DC Movie Critics, DC Movie Reviews, DC Film Critics, Eddie Pasa, Movie Critics, Film Critics, Movie Review, Film Review, Roadside Attractions, Summer CampBut more importantly, it’s letting go of the little trappings and pretensions that we hold from childhood that make us think we’re better than everyone else. It brings to mind an exchange from Cameron Crowe’s Almost Famous, where budding writer William Miller tells famed rock journalist Lester Bangs that everyone at his high school hates him; Bangs replies, “You’ll meet them all again on their long journey to the middle.” Jane (Beverly D’Angelo), the leader of the camp’s so-called Pretty Committee, provides an example of this in a more overt and direct way during a session with Ginny, during which several truths undo the carefully-curated façade Jane sports to make others believe she has the perfect life. Likewise, as the film progresses, bits and bits are stripped away until our lead three have the truth out in the open, which brings the fireworks to a head.

The truth is that we’re all hurting with the pain of getting older. Not a physical pain, but the pain that comes with the knowledge that life isn’t perfect, no matter how much we want it to be. But at least for a while, friends – true friends – can help make it bearable and fun sometimes. And that’s what Summer Camp really is; it’s nothing more than a friend calling for help from her two besties under the guise of “getting the band back together.” In that, Summer Camp is a success, bubbling with the froth of excitement at being with people who get you and whom you get in return. This light mix of these three characters played by beyond-talented actors just wants to have a little harmless fun, much like they did when they were kids; only now, there’s wine and charcuterie instead of sloppy joes.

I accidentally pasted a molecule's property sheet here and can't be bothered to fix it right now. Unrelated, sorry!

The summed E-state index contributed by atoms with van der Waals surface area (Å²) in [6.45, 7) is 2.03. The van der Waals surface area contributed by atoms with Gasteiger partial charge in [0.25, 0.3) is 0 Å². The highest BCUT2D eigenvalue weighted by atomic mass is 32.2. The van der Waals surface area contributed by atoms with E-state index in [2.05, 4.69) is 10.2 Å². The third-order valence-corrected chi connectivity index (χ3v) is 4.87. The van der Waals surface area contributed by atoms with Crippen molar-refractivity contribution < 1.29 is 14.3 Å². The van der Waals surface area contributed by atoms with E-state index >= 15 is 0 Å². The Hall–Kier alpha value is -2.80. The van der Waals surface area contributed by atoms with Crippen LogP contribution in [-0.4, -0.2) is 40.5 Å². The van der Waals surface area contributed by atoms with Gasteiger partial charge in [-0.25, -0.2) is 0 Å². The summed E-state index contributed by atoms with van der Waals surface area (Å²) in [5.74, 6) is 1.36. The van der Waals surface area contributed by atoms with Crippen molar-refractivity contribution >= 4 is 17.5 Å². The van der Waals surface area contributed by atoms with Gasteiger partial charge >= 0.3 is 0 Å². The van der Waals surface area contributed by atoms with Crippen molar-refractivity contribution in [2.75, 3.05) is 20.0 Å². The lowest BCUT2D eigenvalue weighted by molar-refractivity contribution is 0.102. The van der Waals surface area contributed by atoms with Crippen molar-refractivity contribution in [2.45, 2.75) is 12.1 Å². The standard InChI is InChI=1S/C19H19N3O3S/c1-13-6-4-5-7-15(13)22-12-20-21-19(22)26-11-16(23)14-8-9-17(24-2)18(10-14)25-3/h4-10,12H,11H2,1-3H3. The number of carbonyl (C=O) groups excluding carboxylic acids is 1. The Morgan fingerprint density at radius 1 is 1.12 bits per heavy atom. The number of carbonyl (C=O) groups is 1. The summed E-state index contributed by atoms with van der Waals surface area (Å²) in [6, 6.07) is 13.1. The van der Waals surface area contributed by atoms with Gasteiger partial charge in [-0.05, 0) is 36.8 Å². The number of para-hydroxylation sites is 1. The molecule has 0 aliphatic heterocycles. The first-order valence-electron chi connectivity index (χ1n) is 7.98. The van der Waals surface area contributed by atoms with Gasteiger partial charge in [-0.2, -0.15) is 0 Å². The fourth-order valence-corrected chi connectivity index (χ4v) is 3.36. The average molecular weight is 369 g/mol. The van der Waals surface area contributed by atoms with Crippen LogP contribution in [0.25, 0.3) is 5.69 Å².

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Eddie Pasa

Eddie is a member of the Washington DC Area Film Critics Association (WAFCA) and the Online Film Critics Society (OFCS). Since starting in 2010 at The Rogers Revue, Eddie has written for Reel Film News (now defunct), co-founded DC Filmdom, and writes occasionally for Gunaxin. When not reviewing movies, he's spending time with his wife and children, repeat-viewing favorites on 4k or Blu-Ray, working for rebranding agency Mekanic, or playing acoustic shows and DJing across the DC/MD/VA area. Special thanks go to Jenn Carlson, Moira and Ari Pasa, Viki Nova at City Dock Digital in Annapolis, Mike Parsons, Philip Van Der Vossen, and Dean Rogers.